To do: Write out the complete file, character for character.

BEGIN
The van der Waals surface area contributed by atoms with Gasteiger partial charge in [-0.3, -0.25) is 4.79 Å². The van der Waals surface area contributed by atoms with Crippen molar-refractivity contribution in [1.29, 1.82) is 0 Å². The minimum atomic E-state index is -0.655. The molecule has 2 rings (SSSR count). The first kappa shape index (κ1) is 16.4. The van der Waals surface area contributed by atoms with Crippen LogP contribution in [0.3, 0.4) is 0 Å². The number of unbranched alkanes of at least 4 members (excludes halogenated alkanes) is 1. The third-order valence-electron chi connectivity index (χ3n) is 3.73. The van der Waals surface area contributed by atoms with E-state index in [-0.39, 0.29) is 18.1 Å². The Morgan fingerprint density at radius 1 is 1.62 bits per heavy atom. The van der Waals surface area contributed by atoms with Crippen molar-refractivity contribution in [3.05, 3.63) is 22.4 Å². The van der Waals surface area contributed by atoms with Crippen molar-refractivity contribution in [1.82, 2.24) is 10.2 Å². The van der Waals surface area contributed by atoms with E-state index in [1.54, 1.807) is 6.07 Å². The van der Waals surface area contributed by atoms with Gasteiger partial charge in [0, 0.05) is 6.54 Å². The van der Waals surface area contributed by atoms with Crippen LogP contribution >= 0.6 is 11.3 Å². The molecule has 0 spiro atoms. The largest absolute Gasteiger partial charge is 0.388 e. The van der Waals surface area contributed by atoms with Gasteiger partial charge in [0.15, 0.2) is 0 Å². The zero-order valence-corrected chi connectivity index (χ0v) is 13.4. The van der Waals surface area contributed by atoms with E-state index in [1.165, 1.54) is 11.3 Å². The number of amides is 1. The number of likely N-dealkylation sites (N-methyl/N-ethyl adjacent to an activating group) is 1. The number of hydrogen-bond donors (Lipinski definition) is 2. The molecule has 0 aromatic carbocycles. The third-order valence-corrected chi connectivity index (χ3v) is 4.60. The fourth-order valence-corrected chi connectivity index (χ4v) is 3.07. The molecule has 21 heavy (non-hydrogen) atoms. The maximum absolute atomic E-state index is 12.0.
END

The van der Waals surface area contributed by atoms with Gasteiger partial charge in [-0.3, -0.25) is 4.79 Å². The van der Waals surface area contributed by atoms with Crippen molar-refractivity contribution in [1.29, 1.82) is 0 Å². The minimum atomic E-state index is -0.655. The molecule has 2 rings (SSSR count). The first kappa shape index (κ1) is 16.4. The van der Waals surface area contributed by atoms with Crippen LogP contribution in [0.3, 0.4) is 0 Å². The number of unbranched alkanes of at least 4 members (excludes halogenated alkanes) is 1. The third-order valence-electron chi connectivity index (χ3n) is 3.73. The van der Waals surface area contributed by atoms with E-state index in [-0.39, 0.29) is 18.1 Å². The Morgan fingerprint density at radius 1 is 1.62 bits per heavy atom. The van der Waals surface area contributed by atoms with Crippen molar-refractivity contribution in [3.05, 3.63) is 22.4 Å². The van der Waals surface area contributed by atoms with Crippen molar-refractivity contribution in [1.82, 2.24) is 10.2 Å². The van der Waals surface area contributed by atoms with E-state index in [1.54, 1.807) is 6.07 Å². The van der Waals surface area contributed by atoms with Gasteiger partial charge in [0, 0.05) is 6.54 Å². The van der Waals surface area contributed by atoms with Crippen LogP contribution >= 0.6 is 11.3 Å². The molecule has 0 spiro atoms. The largest absolute Gasteiger partial charge is 0.388 e. The van der Waals surface area contributed by atoms with Gasteiger partial charge in [0.15, 0.2) is 0 Å². The zero-order valence-corrected chi connectivity index (χ0v) is 13.4. The van der Waals surface area contributed by atoms with E-state index in [1.165, 1.54) is 11.3 Å². The number of amides is 1. The number of likely N-dealkylation sites (N-methyl/N-ethyl adjacent to an activating group) is 1. The number of hydrogen-bond donors (Lipinski definition) is 2. The molecule has 0 aromatic carbocycles. The third-order valence-corrected chi connectivity index (χ3v) is 4.60. The fourth-order valence-corrected chi connectivity index (χ4v) is 3.07. The molecule has 21 heavy (non-hydrogen) atoms. The maximum absolute atomic E-state index is 12.0.